The spring of 1781 was a terrible season for the white settlements in Kentucky and the whole border country. The natives who surrounded them had never shown so constant and systematic a determination for murder and mischief. Early in the summer, a great meeting of Indian deputies from the Shawanees, Delawares, Cherokees, Wyandot, Tawas, Pottawatomie, and diverse other tribes from the north-western lakes, met in grand council of war at Old Chilicothe. The persuasions and influence of two infamous whites, one McKee, and the notorious Simon Girty, “inflamed their savage minds to mischief, and led them to execute every diabolical scheme.”

Illinois Indian Land

With the rapid increase of a white population between the Lakes and the Mississippi, which followed the conclusion of hostilities with England and her Indian allies, new difficulties began to arise between the natives and the settlers. Illinois and Wisconsin were inhabited by various tribes of Indians, upon terms of bitter hostility among themselves, but …

Illinois Indian Land Read More »

Shau-be-na Potawatami Chief

The following incidents in the early history of Shau-be-na are principally taken from his own statements, and the truth of them, no person acquainted with the old chief will doubt. My first acquaintance with Shau-be-na occurred nearly forty years ago, while his whole band, one hundred and forty-two in number, were hunting on Bureau River, …

Shau-be-na Potawatami Chief Read More »

Treaty of February 27, 1867

Articles of agreement concluded at Washington, D. C., on the twenty-seventh day of February, 1867, between the United States, represented by Lewis G. Bogy, Commissioner of Indian Affairs, W. H. Watson, special commissioner, Thos. Murphy, supt. of Indian affairs for Kansas, and Luther R. Palmer, U. S. Indian agent, duly authorized, and the Pottawatomie tribe …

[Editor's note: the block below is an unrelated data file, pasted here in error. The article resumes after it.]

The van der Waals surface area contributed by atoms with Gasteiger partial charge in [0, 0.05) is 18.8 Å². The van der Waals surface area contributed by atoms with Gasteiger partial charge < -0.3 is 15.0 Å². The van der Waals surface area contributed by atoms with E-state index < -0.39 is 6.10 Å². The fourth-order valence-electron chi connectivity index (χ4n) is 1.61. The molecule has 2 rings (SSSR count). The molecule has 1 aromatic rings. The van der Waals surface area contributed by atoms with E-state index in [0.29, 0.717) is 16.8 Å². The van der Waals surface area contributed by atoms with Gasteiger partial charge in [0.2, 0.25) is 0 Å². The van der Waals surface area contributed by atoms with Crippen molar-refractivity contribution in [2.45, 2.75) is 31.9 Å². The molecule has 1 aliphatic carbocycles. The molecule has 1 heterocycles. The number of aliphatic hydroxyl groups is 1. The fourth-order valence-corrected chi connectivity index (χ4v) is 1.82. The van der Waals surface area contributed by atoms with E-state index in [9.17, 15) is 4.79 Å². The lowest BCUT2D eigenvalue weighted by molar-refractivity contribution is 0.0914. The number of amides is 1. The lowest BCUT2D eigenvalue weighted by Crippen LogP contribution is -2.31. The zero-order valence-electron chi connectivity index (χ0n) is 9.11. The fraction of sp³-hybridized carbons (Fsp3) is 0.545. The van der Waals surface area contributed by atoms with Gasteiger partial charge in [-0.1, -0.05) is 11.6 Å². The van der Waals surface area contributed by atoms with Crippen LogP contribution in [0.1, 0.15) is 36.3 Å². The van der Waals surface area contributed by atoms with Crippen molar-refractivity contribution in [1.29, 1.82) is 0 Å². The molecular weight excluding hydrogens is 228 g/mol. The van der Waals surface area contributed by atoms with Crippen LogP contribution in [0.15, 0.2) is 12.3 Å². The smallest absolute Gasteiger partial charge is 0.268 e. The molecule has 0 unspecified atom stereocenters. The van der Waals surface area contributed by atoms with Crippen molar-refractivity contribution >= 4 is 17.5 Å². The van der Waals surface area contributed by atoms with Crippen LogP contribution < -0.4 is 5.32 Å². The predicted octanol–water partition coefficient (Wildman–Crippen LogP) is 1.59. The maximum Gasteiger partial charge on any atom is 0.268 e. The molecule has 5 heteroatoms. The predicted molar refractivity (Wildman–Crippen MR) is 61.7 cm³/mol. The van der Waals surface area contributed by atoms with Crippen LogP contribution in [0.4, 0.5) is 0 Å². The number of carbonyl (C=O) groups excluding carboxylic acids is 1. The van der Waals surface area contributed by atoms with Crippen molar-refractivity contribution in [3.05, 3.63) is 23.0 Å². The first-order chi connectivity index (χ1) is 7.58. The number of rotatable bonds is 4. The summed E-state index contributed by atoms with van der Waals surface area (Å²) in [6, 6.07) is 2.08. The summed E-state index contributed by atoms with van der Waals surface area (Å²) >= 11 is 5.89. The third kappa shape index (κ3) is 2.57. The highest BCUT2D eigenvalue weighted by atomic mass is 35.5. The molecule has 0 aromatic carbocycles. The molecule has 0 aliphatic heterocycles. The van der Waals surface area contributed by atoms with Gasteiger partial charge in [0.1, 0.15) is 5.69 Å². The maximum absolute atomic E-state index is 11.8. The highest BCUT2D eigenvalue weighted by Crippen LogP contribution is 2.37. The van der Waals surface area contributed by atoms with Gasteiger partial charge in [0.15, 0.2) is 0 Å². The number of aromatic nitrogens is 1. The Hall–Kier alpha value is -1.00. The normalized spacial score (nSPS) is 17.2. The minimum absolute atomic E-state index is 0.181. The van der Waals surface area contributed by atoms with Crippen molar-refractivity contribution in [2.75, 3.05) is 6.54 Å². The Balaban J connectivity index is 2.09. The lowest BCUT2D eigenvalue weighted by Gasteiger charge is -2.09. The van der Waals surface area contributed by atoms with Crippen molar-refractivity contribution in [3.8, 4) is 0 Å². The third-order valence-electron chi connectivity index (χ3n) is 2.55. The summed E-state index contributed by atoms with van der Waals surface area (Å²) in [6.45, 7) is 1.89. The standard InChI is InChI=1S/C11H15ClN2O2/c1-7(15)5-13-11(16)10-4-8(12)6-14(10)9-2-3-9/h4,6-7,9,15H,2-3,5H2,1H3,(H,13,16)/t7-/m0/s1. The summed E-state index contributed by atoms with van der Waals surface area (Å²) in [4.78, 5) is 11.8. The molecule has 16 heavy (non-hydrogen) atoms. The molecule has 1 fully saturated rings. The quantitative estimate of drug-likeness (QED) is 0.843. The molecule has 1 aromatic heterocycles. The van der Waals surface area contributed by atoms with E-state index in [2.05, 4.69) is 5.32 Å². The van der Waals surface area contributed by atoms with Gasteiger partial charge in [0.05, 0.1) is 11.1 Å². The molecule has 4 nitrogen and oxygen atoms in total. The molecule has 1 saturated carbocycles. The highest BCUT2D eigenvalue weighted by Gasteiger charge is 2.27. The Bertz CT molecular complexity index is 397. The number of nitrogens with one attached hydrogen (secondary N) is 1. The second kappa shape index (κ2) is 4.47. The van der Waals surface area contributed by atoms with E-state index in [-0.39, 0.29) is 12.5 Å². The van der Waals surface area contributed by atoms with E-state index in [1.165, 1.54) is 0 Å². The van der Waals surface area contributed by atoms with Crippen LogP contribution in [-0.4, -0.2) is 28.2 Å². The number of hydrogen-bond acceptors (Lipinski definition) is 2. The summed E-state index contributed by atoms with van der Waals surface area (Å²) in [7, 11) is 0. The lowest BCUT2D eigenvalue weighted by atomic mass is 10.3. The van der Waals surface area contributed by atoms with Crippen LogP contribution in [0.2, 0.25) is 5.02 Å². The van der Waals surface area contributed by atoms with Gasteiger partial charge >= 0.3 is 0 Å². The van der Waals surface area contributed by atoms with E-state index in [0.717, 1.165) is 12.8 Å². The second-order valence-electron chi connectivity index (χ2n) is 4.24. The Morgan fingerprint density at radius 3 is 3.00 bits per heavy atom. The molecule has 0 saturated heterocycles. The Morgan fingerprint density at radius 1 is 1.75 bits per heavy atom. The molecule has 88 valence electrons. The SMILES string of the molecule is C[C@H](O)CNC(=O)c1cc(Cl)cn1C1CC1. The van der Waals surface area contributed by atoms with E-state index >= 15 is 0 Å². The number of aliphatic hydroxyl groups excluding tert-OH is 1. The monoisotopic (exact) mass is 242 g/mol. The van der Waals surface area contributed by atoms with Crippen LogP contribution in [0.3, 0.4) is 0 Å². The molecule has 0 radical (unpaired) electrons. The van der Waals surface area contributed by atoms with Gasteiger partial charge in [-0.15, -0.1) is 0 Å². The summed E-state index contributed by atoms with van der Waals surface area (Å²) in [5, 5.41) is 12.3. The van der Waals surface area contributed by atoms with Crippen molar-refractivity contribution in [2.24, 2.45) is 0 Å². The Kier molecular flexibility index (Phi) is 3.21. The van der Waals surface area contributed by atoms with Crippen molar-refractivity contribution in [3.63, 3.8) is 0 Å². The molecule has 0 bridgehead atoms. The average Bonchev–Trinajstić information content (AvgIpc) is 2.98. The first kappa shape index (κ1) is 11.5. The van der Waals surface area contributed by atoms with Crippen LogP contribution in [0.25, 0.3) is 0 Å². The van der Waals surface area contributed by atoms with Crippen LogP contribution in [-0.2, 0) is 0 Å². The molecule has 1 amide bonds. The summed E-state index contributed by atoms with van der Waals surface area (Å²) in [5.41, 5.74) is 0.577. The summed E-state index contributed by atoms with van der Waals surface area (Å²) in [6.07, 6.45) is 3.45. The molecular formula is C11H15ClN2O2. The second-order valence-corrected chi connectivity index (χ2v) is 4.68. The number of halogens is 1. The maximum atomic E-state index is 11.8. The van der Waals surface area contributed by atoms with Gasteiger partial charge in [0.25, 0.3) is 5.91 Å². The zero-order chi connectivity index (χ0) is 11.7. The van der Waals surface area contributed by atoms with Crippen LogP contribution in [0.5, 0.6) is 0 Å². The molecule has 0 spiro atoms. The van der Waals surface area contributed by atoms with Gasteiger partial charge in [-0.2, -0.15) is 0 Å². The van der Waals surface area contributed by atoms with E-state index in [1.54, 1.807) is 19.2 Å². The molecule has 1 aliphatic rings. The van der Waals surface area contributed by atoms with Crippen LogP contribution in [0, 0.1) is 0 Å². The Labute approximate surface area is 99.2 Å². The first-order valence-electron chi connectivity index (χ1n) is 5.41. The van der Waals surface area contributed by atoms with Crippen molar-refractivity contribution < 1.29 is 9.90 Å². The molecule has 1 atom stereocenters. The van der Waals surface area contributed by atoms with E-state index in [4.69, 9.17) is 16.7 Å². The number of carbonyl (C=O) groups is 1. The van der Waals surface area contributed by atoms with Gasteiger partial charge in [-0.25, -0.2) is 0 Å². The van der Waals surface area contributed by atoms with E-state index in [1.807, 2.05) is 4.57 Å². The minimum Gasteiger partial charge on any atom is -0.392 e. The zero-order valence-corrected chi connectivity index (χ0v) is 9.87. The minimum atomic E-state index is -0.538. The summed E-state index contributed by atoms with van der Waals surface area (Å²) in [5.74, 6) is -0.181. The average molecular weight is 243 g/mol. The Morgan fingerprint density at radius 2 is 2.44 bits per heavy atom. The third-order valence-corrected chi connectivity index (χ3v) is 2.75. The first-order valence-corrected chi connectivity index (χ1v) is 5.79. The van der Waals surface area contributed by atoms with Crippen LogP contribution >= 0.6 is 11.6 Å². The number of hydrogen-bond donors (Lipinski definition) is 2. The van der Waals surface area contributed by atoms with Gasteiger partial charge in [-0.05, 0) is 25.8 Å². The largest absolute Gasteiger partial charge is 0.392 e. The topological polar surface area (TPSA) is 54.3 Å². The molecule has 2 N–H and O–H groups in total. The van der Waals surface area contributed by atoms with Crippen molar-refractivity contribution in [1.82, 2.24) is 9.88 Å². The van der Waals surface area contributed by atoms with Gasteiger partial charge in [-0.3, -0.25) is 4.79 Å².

Treaty of February 27, 1867 Read More »

Treaty of October 2, 1818 – Potawatomi

Articles of a treaty made and concluded at St. Mary’s, in the state of Ohio, between Jonathan Jennings, Lewis Cass, and Benjamin Parke, commissioners of the United States and the Potawatamie nation of Indians. Article I. The Potawatamie nation of Indians cede to the United States all the country comprehended within the following limits: Beginning …

Treaty of October 2, 1818 – Potawatomi Read More »

Treaty of February 11, 1837

The said bands assent to the provisions of the treaties concluded on Aug. 5 and Sept 23, 1836, in which were ceded to the U.S. certain lands in the State of Indiana reserved for said bands by the treaties of Oct 26 and 27 1832, and hereby cede to the U.S. all their interest in said lands and agree to remove to a country that may be provided for them by the President of the U.S., SW of the Missouri river, within two years from the ratification of this treaty.

The U.S. agree to convey by patent to the Potawatomies of Indiana a tract of country, on the Osage river SW of the Missouri river sufficient in extent and adapted to their habits and wants.

The U.S. agree to purchase the “five sections in the prairie, near Rock Village” reserved for Qui-qui-to in the second article of the treaty of October 20th 1832 for the sum of $4,000.

Pin It on Pinterest

Scroll to Top